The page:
Bristol-Myers Squibb, Pfizer and Eisai are targeting Japan’s growing pharma market with a pair of deals in the cardiovascular and oncology spaces, signing back-loaded agreements to push new drugs in the country.
Bristol-Myers and Pfizer, makers of the blood thinner Eliquis, inked a deal with Portola Pharmaceuticals to develop and launch the company’s reversal agent in Japan. Portola’s andexanet alfa, submitted for FDA approval in December, is an antidote to so-called Factor Xa inhibitors like Eliquis and Xarelto. Bristol-Myers and Pfizer are paying $15 million up front for the Japanese rights to the treatment, promising another $20 million tied to approval and up to $70 million more if Portola’s therapy meets its sales goals.
And Eisai, in a separate deal, has partnered with China’s Huya Bioscience on an investigational treatment for blood cancer. Eisai is handing over an undisclosed up-front payment and signing on to pay as much as $270 million more in exchange for the rights to HBI-8000 in Japan, South Korea, Thailand, Malaysia, Indonesia, the Philippines, Vietnam and Singapore. The drug is an oral treatment that targets enzymes called HDACs, which play a role in regulating the growth of tumor cells. Huya’s treatment is in development as a treatment for lymphoma and solid tumors, Eisai said.
For Bristol-Myers and Pfizer, pushing Portola’s drug forward is part of a global competition with other makers of next-generation anticoagulants, including Boehringer Ingelheim and partners Bayer and Johnson & Johnson. Boehringer’s Pradaxa got a leg up on its rivals last year when the German company won FDA approval for Praxbind, an in-house reversal agent for its blood thinner.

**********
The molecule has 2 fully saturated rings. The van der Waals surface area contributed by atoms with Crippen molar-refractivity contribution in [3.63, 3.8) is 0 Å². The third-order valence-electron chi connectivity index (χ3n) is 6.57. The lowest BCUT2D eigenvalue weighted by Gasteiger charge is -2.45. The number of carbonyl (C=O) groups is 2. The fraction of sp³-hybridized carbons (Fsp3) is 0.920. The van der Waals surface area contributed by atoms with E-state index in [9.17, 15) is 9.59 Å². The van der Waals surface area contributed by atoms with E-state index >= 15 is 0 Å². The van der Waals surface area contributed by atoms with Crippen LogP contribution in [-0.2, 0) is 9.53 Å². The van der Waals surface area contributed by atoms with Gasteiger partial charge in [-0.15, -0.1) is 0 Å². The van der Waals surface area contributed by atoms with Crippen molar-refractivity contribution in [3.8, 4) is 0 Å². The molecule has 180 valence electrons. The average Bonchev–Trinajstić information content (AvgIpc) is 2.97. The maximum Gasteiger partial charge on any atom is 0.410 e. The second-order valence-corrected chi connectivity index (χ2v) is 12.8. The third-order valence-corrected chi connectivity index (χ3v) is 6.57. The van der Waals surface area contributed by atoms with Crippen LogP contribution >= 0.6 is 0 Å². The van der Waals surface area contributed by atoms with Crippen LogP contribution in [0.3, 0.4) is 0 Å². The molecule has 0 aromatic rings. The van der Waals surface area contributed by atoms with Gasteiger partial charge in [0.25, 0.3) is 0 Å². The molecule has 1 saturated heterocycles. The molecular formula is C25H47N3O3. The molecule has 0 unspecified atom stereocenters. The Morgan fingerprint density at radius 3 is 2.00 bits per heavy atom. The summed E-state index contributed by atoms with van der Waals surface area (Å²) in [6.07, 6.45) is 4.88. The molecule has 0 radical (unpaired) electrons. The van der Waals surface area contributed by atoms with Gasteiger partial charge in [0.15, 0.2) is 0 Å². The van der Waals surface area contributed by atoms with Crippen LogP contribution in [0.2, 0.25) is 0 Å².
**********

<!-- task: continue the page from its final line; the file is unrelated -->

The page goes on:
As for Eisai, the Japanese drugmaker is working to mend its balance sheet and build out a pipeline. Thanks in part to patent expiries for Alzheimer’s drug Aricept and acid reflux treatment AcipHex, Eisai’s revenues are on the decline. And the company’s latest launches, the weight-loss drug Belviq and seizure medication Fycompa, are facing exclusivity problems of their own. The company scored a much-needed victory last year with the FDA approval of Lenvima, a treatment for thyroid cancer that Eisai believes can bring in more than $1 billion in annual sales at its peak.
By Damian Garde
Source: Fierce Biotech
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